Fiber Does a Diabetic Good

Kozzi-fresh-green-apple-404-X-321Dietary fiber is the indigestible portion of plant foods. There are two known types of fiber: soluble and insoluble. Soluble fiber is physiologically active, and insoluble is metabolically fermented in the digestive system and is a form of bulking fiber. Bulking fibers take in water as they move through the digestive tract and promote regularity within the overall digestion process. Dietary fibers usually contain contents that react with the various nutrients that the body opts to absorb from the food one eats.

Soluble fiber is usually recommended to diabetics because, when eaten, the diabetic feels full and they do not put on any more weight. As weight is a common issue among diabetics, especially those with Type 2 diabetes, soluble fibers are often incorporated into dietary regimens as they slow digestion and the rate at which glucose is taken in by the body. Due to this slowing, the levels within the diabetic can be maintained adequately as soluble fibers prevent blood sugar elevation. Soluble fibers tend to be identified as pectins or gums in many foods, and are found in oatmeal, flax seed, legumes and fruits such as apples.

Insoluble fiber does not have the capacity to dissolve in water as soluble fiber does. During the digestive process, food passes through the stomach and intestines and insoluble fiber allows for regulation of PH levels in the body, thereby preventing anything toxic from accumulating in the intestines and other areas associated with the digestive system. Insoluble fiber is usually found in vegetables such as green leaf lettuce and other darker green items, as well as wheat and nuts. Research has not shown whether soluble is better than insoluble or vice versa. The USDA suggests that diabetics consume about 17 grams of fiber daily in order to maintain the needed glucose levels.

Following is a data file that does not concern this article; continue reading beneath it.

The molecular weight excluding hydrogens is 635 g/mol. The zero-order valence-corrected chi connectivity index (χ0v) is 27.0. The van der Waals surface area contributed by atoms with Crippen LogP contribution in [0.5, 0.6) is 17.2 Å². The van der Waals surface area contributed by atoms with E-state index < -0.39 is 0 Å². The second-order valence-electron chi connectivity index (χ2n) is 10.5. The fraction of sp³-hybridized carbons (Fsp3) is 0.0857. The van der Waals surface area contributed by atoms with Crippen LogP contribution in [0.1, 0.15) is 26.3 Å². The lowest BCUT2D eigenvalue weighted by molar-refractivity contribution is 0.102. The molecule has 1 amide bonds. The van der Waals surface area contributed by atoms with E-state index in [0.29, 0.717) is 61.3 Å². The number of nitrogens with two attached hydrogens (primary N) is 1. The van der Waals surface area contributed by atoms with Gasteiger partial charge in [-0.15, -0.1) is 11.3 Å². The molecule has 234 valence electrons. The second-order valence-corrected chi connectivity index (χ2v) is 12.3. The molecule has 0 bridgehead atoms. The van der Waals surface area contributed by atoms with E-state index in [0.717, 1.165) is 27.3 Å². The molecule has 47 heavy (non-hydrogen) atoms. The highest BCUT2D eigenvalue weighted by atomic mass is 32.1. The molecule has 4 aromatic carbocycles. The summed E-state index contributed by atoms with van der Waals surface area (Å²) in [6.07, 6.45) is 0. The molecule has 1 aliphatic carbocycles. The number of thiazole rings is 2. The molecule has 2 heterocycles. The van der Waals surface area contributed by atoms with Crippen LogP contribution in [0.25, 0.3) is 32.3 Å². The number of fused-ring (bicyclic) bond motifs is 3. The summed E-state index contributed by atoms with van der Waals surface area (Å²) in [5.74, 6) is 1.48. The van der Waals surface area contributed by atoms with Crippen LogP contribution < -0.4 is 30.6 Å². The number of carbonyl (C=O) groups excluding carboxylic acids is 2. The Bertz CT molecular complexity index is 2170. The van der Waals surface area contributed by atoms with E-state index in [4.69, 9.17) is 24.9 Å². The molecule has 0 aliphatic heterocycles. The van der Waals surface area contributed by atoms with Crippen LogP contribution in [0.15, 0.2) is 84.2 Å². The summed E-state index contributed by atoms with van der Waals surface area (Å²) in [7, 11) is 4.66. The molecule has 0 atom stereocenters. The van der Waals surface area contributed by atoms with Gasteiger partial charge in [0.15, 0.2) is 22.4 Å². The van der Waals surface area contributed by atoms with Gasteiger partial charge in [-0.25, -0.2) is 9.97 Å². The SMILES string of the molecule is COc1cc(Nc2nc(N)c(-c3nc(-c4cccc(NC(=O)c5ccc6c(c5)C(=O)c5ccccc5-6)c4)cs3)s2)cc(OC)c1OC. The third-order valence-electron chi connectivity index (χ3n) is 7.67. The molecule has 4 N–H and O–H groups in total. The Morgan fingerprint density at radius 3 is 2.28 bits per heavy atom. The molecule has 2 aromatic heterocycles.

One fiber that has become popular within the last few years is coconut fiber. Coconuts are type of fruit. The flesh of the fruit is an essential area where fiber is found, and as the American Diabetes Association has recommended, those with diabetes should eat 25 to 50 grams of fiber per day, so the use of coconut fiber has been on the rise. A study conducted by the Philippine Coconut Authority in 2003 concluded that dessert products that used coconut flour could be consumed regularly by diabetics in moderation.

So how does a diabetic increase the amount of fiber in their diet? Apart from the research done on fiber and its positive effects on overall physical health, individuals with diabetes can incorporate items into their daily eating habits to gradually get their bodies used to processing more fiber. A high intake of fruits and vegetables leads to many healthy benefits in addition to keeping glucose levels at a stable rate. Researchers at the German Institute of Human Nutrition, Postdam-Rehbruecke, examined the effects of increased fiber intake and the link it has to alleviating the effects of diabetes, and found that those who ate sufficient fiber had a 33% lower risk of developing Type 2 diabetes.

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